There were a lot of rumors about Facebook’s music efforts last year — including the possibility of streaming full-song playlists on the site. But the rumors ended rather quietly. Last we heard, back in December and January, Facebook was talking to music site Lala about some sort of service. Now, we know a little more about what that is.
Lala is going to be offering virtual gifts in Facebook’s gift store, The New York Times reports. The service, as we’ve covered, has already been available for third-party developers since August. From the Times:
But adding songs from Lala is clearly the most interesting step. People can give friends, say, Elvis Costello’s aging ballad, “Veronica” for their 40th birthday. And Lala is the perfect partner for this. It charges 10 cents (or one Facebook credit) for a “Web song” which can be played online in perpetuity; for full price, usually around 10 credits, the recipient of the music gift will be able to download the song and transfer it to their iPod.
The Times report didn’t give any indication of what regions virtual gift songs on Facebook would be available in, and whether prices would vary internationally (prices for normal Facebook gifts don’t vary from region to region, but music licenses can vary significantly by country). Currently, Facebook requires all users to first buy Facebook Credits in one of 14 local currencies. Most Facebook gifts cost 10 Credits, or USD $1, but the “Web song” version of Facebook’s music gifts will only cost 1 Credit.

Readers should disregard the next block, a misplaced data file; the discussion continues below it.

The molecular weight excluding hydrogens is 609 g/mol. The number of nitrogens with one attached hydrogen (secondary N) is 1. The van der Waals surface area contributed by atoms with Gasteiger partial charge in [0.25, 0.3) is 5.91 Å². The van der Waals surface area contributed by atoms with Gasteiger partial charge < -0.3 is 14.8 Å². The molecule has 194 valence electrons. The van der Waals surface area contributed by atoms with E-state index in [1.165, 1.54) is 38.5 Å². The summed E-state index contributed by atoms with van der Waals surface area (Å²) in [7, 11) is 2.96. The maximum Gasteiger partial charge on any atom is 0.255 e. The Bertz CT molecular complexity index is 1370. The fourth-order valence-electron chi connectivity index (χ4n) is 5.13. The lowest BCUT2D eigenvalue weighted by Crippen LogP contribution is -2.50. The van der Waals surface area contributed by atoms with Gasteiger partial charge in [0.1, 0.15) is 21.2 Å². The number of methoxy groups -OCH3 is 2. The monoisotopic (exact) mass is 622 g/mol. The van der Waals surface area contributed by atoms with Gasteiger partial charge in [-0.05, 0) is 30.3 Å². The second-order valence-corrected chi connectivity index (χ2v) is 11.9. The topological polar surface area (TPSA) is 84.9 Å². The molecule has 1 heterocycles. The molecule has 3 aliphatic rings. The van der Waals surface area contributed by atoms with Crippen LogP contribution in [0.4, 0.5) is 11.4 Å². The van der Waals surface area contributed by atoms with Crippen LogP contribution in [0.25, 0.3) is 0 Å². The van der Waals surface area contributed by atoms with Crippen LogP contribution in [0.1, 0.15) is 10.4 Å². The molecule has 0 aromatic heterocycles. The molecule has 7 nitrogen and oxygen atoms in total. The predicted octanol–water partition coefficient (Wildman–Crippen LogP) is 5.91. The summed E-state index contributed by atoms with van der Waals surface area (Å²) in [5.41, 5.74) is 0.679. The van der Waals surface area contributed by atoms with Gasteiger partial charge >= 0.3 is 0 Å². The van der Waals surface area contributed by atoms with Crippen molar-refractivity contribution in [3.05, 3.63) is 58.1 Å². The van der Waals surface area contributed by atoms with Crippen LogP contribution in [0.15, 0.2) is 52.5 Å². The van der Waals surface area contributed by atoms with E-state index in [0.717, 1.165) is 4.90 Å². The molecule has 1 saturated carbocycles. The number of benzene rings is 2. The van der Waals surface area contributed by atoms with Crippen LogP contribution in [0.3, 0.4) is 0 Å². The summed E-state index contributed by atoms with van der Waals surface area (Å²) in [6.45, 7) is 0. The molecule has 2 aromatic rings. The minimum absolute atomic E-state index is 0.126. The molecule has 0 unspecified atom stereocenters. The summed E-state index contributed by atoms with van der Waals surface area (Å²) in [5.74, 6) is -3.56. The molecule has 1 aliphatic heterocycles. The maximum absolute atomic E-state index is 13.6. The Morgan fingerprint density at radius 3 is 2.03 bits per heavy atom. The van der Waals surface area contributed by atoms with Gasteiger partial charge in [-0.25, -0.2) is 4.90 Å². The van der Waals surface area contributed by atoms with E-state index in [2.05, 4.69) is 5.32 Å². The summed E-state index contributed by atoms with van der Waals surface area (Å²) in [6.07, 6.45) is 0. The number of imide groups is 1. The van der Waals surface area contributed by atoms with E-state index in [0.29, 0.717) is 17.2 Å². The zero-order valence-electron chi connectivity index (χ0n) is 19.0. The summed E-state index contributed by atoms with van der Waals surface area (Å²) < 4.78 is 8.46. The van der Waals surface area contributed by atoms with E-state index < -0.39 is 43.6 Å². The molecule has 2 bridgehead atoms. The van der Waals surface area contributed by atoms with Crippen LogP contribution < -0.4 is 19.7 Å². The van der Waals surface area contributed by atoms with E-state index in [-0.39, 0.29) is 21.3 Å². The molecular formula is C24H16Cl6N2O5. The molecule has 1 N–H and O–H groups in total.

Facebook says it is indeed still looking at music initiatives, but isn’t revealing more. The statement from the company:
We recognize that sharing music plays an important role in how people stay connected and express common interests on Facebook. We are always talking with potential partners about new ways to provide users a richer experience on Facebook, but we don’t have anything to announce pertaining to music at this time.
So the Lala deal isn’t streaming playlists, but this move sure sounds interesting. The addition of music gifts could help drive revenue for a lot of people: The record labels, Facebook, Lala, and even musicians. We estimate that virtual gifts are still a small minority of Facebook’s overall revenues this year.